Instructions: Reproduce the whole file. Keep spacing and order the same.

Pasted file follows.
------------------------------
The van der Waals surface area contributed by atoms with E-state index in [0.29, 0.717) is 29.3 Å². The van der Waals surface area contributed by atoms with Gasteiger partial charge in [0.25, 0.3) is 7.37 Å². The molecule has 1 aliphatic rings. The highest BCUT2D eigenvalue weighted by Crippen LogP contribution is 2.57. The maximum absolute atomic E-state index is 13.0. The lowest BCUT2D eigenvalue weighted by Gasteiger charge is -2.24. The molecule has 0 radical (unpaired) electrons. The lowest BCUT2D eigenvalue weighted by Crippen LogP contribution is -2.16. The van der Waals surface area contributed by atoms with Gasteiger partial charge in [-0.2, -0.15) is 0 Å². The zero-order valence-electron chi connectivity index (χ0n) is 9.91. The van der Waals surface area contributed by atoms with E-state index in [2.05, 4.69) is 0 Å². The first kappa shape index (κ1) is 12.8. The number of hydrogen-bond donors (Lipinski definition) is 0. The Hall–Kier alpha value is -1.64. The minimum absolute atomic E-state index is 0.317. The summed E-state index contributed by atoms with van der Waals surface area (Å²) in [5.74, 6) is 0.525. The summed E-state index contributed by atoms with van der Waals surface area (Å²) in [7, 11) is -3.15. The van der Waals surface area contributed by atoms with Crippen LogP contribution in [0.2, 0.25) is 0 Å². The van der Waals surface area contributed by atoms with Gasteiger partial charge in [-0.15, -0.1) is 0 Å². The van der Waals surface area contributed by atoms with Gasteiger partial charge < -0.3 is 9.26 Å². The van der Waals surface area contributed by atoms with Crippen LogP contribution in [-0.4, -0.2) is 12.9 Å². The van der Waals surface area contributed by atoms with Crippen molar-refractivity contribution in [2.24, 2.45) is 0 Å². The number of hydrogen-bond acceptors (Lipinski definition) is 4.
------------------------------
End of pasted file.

The van der Waals surface area contributed by atoms with E-state index in [0.29, 0.717) is 29.3 Å². The van der Waals surface area contributed by atoms with Gasteiger partial charge in [0.25, 0.3) is 7.37 Å². The molecule has 1 aliphatic rings. The highest BCUT2D eigenvalue weighted by Crippen LogP contribution is 2.57. The maximum absolute atomic E-state index is 13.0. The lowest BCUT2D eigenvalue weighted by Gasteiger charge is -2.24. The molecule has 0 radical (unpaired) electrons. The lowest BCUT2D eigenvalue weighted by Crippen LogP contribution is -2.16. The van der Waals surface area contributed by atoms with Gasteiger partial charge in [-0.2, -0.15) is 0 Å². The zero-order valence-electron chi connectivity index (χ0n) is 9.91. The van der Waals surface area contributed by atoms with E-state index in [2.05, 4.69) is 0 Å². The first kappa shape index (κ1) is 12.8. The number of hydrogen-bond donors (Lipinski definition) is 0. The Hall–Kier alpha value is -1.64. The minimum absolute atomic E-state index is 0.317. The summed E-state index contributed by atoms with van der Waals surface area (Å²) in [5.74, 6) is 0.525. The summed E-state index contributed by atoms with van der Waals surface area (Å²) in [7, 11) is -3.15. The van der Waals surface area contributed by atoms with Crippen LogP contribution in [0.2, 0.25) is 0 Å². The van der Waals surface area contributed by atoms with Gasteiger partial charge in [-0.15, -0.1) is 0 Å². The van der Waals surface area contributed by atoms with Gasteiger partial charge < -0.3 is 9.26 Å². The van der Waals surface area contributed by atoms with Crippen LogP contribution in [-0.4, -0.2) is 12.9 Å². The van der Waals surface area contributed by atoms with Crippen molar-refractivity contribution in [2.24, 2.45) is 0 Å². The number of hydrogen-bond acceptors (Lipinski definition) is 4.